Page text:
A Refreshing Tale of Friendship and Forgiveness


When we think of strong women, fear doesn’t usually coincide with that image, but the reality is that even the toughest among them, when battling weakness from overwhelming uncertainties, will at some point turn to faith. Whether that is a trust in a higher power or relying on a set of loyal friends, finding strength through something greater than one’s own footing is an inherent go-to for even the fiercest female.

Set in 1967, The Miracle Club is an uplifting film about three close friends who represent completely different generations who reunite with someone from their past. The powerhouse ensemble cast is dreamy.

Lily is portrayed by Maggie Smith (Downton Abbey), Eileen by Kathy Bates (Misery), and Dolly by Agnes O’Casey (BBC One’s Ridley Road), and they all reside in a densely populated community in Dublin called Ballygar. Separately, and yet together, they are facing life challenges such as a health scare, a mute child, and debilitating guilt from a deceased child. They all need and support one other, but what they really want is to win a trip to Lourdes, a place of miracles.

Similar to a Jewish person’s faith journey to the Western Wall, a Christian pilgrimage to Jerusalem, or a Muslim’s person’s Hajj, for those of Catholic faith, this annual journey to Lourdes is embarked upon in hopes of being granted a miracle for which the French lure is known to distribute. For women in the 1960s, as is apparent in The Miracle Club, this was also an opportunity to temporarily escape the mundane routines of domestic life. For this group, there is so much more in store.


The Commanding Cast

Just before the women’s excursion, Chrissie (Laura Linney, You Can Count on Me), returns to Ballygar after 40 years to bury her estranged and recently deceased mother, Maureen, who was originally supposed to be going to be the fourth friend on the journey. Replacing her mother without invitation, Chrissie joins the initially unwelcoming ladies, and she is an immediate and definite vibe misfit.

After being exiled and culturally re-conditioned in the United States for so long, Chrissie’s presence is the awkward beginning on an ultimately uplifting path to healing from unspoken trauma and buried betrayals presented by some of the most iconic actresses to exist.

The Miracle Club
Sony Pictures Classics

As is true in anything in which she is cast, Smith doesn’t even need to speak she’s so amazing. Her facial expressions and reactions provide a level of subtext that is rarely seen in less competent actors. Smith’s scenes are arguably the most memorable. Luckily for Linney, who is as amazing as always, her most memorable scenes are with Smith and they are quite a dynamic duo.

Related: Here Are The 8 Best Maggie Smith Movies and TV Shows

Bates is simply a treasure. With an impressive accent, she is probably the strongest anchor for sure-laughs in what is billed as a comedy. All of this is to be expected with such a celebrated actress.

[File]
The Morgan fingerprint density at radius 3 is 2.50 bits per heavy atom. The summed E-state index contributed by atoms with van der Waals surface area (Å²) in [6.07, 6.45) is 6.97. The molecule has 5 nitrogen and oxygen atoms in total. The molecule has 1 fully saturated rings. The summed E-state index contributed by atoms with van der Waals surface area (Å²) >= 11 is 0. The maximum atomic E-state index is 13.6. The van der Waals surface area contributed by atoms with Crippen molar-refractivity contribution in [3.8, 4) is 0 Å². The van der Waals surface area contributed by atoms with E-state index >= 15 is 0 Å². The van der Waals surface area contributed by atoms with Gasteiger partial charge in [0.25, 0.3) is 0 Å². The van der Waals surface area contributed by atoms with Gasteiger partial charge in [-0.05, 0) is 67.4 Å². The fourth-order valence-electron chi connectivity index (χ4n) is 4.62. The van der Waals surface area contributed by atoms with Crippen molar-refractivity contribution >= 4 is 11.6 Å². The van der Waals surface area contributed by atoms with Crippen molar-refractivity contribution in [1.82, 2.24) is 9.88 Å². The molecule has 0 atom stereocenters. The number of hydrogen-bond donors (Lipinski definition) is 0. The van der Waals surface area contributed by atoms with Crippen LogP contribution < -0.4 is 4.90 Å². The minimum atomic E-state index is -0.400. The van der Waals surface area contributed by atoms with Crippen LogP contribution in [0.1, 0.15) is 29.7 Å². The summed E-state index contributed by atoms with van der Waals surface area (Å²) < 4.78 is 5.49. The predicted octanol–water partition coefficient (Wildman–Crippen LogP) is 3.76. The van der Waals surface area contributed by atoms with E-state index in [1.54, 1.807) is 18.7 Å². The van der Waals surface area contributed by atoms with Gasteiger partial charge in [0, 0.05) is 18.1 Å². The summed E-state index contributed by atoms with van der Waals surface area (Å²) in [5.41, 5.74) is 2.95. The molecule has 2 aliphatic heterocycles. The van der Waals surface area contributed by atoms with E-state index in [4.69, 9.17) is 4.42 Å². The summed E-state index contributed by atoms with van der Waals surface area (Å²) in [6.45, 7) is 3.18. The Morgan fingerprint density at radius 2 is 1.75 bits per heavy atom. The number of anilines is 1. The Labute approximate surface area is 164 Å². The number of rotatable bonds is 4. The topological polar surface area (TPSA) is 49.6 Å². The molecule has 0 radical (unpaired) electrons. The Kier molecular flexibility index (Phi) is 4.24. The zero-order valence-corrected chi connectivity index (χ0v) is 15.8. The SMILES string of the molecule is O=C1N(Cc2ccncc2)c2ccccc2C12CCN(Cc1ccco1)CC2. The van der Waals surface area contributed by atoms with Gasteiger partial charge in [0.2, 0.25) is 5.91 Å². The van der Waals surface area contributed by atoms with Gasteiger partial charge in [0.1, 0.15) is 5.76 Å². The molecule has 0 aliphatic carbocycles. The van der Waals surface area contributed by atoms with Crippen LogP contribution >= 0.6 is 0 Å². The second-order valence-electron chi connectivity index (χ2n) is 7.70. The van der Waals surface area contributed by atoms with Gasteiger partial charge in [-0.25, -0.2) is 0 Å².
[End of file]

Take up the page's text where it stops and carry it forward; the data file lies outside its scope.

Perhaps, then, it is fair to note that O’Casey, the youngest of the group, isn’t at all a weak link to this ensemble. She doesn’t waver in confidence for a second while acting in scenes with such iconic talent. O’Casey holds her own with ease and doesn’t show even a hint of exerted efforts to match the level of shine surrounding her. O’Casey makes it impressively clear in every scene that, quite frankly, she has nothing to prove. That is the strength of this entire film. Actually, no one, not even the writers, do.

Plot Caveat

Laura Linney and Maggie Smith in The Miracle Club
Sony Pictures Classics

There isn’t anything especially unexpected in The Miracle Club. This film is for moviegoers who don’t need narrative frills and acrobatic hijinks for laughs. Instead, this is a refreshing return to sophisticated simplicity where a story could simply evolve with ease and void of formulaic plot points.

More so, there aren’t any special effects or gratuitous camera tricks. Director and award-winning Irish filmmaker Thaddeus O’Sullivan is too classy for that in his approach and this story of reconciliation is too tender to need it.

What we have in The Miracle Club is a timeless tale that serves as a gift for audiences who simply want a good movie.

Related: 10 Severely Underappreciated Classic Movies

Based on a story written by Jimmy Smallhorne, who also wrote the screenplay along with Timothy Prager and Joshua D. Maurer, The Miracle Club packs an exceptional ensemble cast that could probably just recite the alphabet and leave audiences with an impressively unforgettable performance.

On one hand, a turn-off for some might be in regard to the abortion plot line. On the stronger hand, it’s more timely than ever to look back at how far (or not) the subject has come.

The comedy is light and easy and The Miracle Club feels more like a return to classics. It is a glimpse into a real world with authentic and imperfect families comprised of women who are, each in their own way, doing the best they can to get by with a little bit of hope and strength and a whole lot of faith and friendship. In these times, we can never have too many forgiveness-themed films, that’s for sure. For that reason alone, The Miracle Club is worth seeing.

From Sony Pictures Classics, The Miracle Club will be released in theaters July 14th, 2023.

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